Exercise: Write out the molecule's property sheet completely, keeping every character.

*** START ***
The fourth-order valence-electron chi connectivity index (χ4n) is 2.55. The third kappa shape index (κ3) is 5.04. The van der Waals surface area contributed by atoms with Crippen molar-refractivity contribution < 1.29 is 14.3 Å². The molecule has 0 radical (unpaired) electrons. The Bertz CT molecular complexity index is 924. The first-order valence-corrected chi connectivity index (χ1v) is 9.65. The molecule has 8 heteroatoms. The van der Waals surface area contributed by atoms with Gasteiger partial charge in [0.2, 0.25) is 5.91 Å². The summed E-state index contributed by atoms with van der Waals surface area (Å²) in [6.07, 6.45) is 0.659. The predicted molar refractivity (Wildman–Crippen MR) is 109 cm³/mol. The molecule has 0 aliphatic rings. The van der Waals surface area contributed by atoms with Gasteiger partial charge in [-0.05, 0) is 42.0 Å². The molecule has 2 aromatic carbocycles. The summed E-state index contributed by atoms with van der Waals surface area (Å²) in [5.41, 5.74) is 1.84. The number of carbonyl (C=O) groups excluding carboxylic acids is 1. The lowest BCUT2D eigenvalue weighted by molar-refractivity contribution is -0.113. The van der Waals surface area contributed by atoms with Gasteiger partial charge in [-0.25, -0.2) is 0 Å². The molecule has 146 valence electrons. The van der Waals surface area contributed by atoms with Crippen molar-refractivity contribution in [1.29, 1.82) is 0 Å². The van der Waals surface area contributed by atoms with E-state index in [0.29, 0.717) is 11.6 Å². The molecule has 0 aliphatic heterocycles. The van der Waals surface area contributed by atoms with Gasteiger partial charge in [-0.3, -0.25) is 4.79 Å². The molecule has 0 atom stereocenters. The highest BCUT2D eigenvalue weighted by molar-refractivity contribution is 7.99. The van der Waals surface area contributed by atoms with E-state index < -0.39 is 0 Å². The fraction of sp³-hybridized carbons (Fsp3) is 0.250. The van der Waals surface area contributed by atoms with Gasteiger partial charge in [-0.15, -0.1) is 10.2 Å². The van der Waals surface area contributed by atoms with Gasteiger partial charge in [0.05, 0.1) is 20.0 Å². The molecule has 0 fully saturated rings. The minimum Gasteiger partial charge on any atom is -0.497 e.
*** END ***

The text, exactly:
The fourth-order valence-electron chi connectivity index (χ4n) is 2.55. The third kappa shape index (κ3) is 5.04. The van der Waals surface area contributed by atoms with Crippen molar-refractivity contribution < 1.29 is 14.3 Å². The molecule has 0 radical (unpaired) electrons. The Bertz CT molecular complexity index is 924. The first-order valence-corrected chi connectivity index (χ1v) is 9.65. The molecule has 8 heteroatoms. The van der Waals surface area contributed by atoms with Gasteiger partial charge in [0.2, 0.25) is 5.91 Å². The summed E-state index contributed by atoms with van der Waals surface area (Å²) in [6.07, 6.45) is 0.659. The predicted molar refractivity (Wildman–Crippen MR) is 109 cm³/mol. The molecule has 0 aliphatic rings. The van der Waals surface area contributed by atoms with Gasteiger partial charge in [-0.05, 0) is 42.0 Å². The molecule has 2 aromatic carbocycles. The summed E-state index contributed by atoms with van der Waals surface area (Å²) in [5.41, 5.74) is 1.84. The number of carbonyl (C=O) groups excluding carboxylic acids is 1. The lowest BCUT2D eigenvalue weighted by molar-refractivity contribution is -0.113. The van der Waals surface area contributed by atoms with Gasteiger partial charge in [-0.25, -0.2) is 0 Å². The molecule has 146 valence electrons. The van der Waals surface area contributed by atoms with Crippen molar-refractivity contribution in [1.29, 1.82) is 0 Å². The van der Waals surface area contributed by atoms with E-state index in [0.29, 0.717) is 11.6 Å². The molecule has 0 aliphatic heterocycles. The van der Waals surface area contributed by atoms with Gasteiger partial charge in [-0.3, -0.25) is 4.79 Å². The molecule has 0 atom stereocenters. The highest BCUT2D eigenvalue weighted by molar-refractivity contribution is 7.99. The van der Waals surface area contributed by atoms with E-state index < -0.39 is 0 Å². The fraction of sp³-hybridized carbons (Fsp3) is 0.250. The van der Waals surface area contributed by atoms with Gasteiger partial charge in [-0.15, -0.1) is 10.2 Å². The van der Waals surface area contributed by atoms with Gasteiger partial charge in [0.05, 0.1) is 20.0 Å². The molecule has 0 fully saturated rings. The minimum Gasteiger partial charge on any atom is -0.497 e.